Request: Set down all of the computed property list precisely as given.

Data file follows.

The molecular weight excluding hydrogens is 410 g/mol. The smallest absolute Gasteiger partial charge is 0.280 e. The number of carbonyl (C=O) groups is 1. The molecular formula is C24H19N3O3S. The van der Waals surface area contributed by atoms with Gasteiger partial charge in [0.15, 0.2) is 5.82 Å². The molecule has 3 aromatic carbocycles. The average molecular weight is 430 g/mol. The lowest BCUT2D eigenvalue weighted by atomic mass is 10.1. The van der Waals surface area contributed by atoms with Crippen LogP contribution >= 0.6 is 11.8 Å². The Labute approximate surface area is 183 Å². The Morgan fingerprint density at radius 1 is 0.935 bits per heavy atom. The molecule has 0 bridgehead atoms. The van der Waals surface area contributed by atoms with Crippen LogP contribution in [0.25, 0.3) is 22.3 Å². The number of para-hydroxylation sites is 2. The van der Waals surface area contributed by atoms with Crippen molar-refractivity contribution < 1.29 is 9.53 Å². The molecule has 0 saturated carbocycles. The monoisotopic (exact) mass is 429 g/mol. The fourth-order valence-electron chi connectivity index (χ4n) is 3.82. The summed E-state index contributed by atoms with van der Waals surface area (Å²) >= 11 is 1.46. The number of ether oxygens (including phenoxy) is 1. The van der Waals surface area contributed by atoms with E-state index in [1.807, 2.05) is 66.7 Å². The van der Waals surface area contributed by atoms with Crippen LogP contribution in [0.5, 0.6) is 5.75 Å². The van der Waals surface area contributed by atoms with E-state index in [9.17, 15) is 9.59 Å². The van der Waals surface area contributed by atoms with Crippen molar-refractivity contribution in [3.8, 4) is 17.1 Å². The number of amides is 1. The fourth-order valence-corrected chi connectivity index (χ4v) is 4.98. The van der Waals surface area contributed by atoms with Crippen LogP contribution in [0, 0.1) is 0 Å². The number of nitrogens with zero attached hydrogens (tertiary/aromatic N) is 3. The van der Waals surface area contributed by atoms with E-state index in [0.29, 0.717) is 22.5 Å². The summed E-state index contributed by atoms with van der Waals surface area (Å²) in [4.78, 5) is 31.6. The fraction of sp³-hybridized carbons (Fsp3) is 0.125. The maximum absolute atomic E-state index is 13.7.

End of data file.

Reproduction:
The molecular weight excluding hydrogens is 410 g/mol. The smallest absolute Gasteiger partial charge is 0.280 e. The number of carbonyl (C=O) groups is 1. The molecular formula is C24H19N3O3S. The van der Waals surface area contributed by atoms with Gasteiger partial charge in [0.15, 0.2) is 5.82 Å². The molecule has 3 aromatic carbocycles. The average molecular weight is 430 g/mol. The lowest BCUT2D eigenvalue weighted by atomic mass is 10.1. The van der Waals surface area contributed by atoms with Crippen LogP contribution >= 0.6 is 11.8 Å². The Labute approximate surface area is 183 Å². The Morgan fingerprint density at radius 1 is 0.935 bits per heavy atom. The molecule has 0 bridgehead atoms. The van der Waals surface area contributed by atoms with Crippen LogP contribution in [0.25, 0.3) is 22.3 Å². The number of para-hydroxylation sites is 2. The van der Waals surface area contributed by atoms with Crippen molar-refractivity contribution < 1.29 is 9.53 Å². The molecule has 0 saturated carbocycles. The monoisotopic (exact) mass is 429 g/mol. The fourth-order valence-electron chi connectivity index (χ4n) is 3.82. The summed E-state index contributed by atoms with van der Waals surface area (Å²) >= 11 is 1.46. The number of ether oxygens (including phenoxy) is 1. The van der Waals surface area contributed by atoms with E-state index in [1.807, 2.05) is 66.7 Å². The van der Waals surface area contributed by atoms with Crippen LogP contribution in [0.5, 0.6) is 5.75 Å². The van der Waals surface area contributed by atoms with E-state index in [9.17, 15) is 9.59 Å². The van der Waals surface area contributed by atoms with Crippen molar-refractivity contribution in [3.8, 4) is 17.1 Å². The number of amides is 1. The fourth-order valence-corrected chi connectivity index (χ4v) is 4.98. The van der Waals surface area contributed by atoms with Crippen LogP contribution in [0, 0.1) is 0 Å². The number of nitrogens with zero attached hydrogens (tertiary/aromatic N) is 3. The van der Waals surface area contributed by atoms with E-state index in [0.29, 0.717) is 22.5 Å². The summed E-state index contributed by atoms with van der Waals surface area (Å²) in [4.78, 5) is 31.6. The fraction of sp³-hybridized carbons (Fsp3) is 0.125. The maximum absolute atomic E-state index is 13.7.